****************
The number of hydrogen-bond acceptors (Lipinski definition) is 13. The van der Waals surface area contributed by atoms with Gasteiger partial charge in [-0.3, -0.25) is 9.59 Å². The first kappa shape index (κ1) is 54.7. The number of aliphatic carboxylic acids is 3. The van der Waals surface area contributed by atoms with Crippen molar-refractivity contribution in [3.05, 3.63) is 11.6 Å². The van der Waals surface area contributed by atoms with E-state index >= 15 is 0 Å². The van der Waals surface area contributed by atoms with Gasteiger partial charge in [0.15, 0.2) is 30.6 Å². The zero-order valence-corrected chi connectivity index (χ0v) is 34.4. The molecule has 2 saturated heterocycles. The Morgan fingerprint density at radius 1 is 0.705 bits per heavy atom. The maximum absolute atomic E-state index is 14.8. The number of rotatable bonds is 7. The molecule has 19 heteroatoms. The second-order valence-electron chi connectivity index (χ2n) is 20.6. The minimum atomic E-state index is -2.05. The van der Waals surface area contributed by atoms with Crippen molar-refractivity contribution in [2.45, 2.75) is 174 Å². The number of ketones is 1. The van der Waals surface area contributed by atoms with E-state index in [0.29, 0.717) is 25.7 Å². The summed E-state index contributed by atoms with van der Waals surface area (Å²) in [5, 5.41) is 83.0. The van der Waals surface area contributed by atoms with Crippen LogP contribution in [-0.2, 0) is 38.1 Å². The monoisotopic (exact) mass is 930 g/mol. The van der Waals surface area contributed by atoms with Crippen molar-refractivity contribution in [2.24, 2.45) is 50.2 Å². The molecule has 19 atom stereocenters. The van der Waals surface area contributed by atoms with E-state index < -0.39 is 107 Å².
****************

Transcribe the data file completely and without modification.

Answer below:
The number of hydrogen-bond acceptors (Lipinski definition) is 13. The van der Waals surface area contributed by atoms with Gasteiger partial charge in [-0.3, -0.25) is 9.59 Å². The first kappa shape index (κ1) is 54.7. The number of aliphatic carboxylic acids is 3. The van der Waals surface area contributed by atoms with Crippen molar-refractivity contribution in [3.05, 3.63) is 11.6 Å². The van der Waals surface area contributed by atoms with E-state index >= 15 is 0 Å². The van der Waals surface area contributed by atoms with Gasteiger partial charge in [0.15, 0.2) is 30.6 Å². The zero-order valence-corrected chi connectivity index (χ0v) is 34.4. The molecule has 2 saturated heterocycles. The Morgan fingerprint density at radius 1 is 0.705 bits per heavy atom. The maximum absolute atomic E-state index is 14.8. The number of rotatable bonds is 7. The molecule has 19 heteroatoms. The second-order valence-electron chi connectivity index (χ2n) is 20.6. The minimum atomic E-state index is -2.05. The van der Waals surface area contributed by atoms with Crippen molar-refractivity contribution in [2.45, 2.75) is 174 Å². The number of ketones is 1. The van der Waals surface area contributed by atoms with E-state index in [0.29, 0.717) is 25.7 Å². The summed E-state index contributed by atoms with van der Waals surface area (Å²) in [5, 5.41) is 83.0. The van der Waals surface area contributed by atoms with Crippen LogP contribution in [-0.2, 0) is 38.1 Å². The monoisotopic (exact) mass is 930 g/mol. The van der Waals surface area contributed by atoms with Crippen molar-refractivity contribution in [2.24, 2.45) is 50.2 Å². The molecule has 19 atom stereocenters. The van der Waals surface area contributed by atoms with E-state index < -0.39 is 107 Å².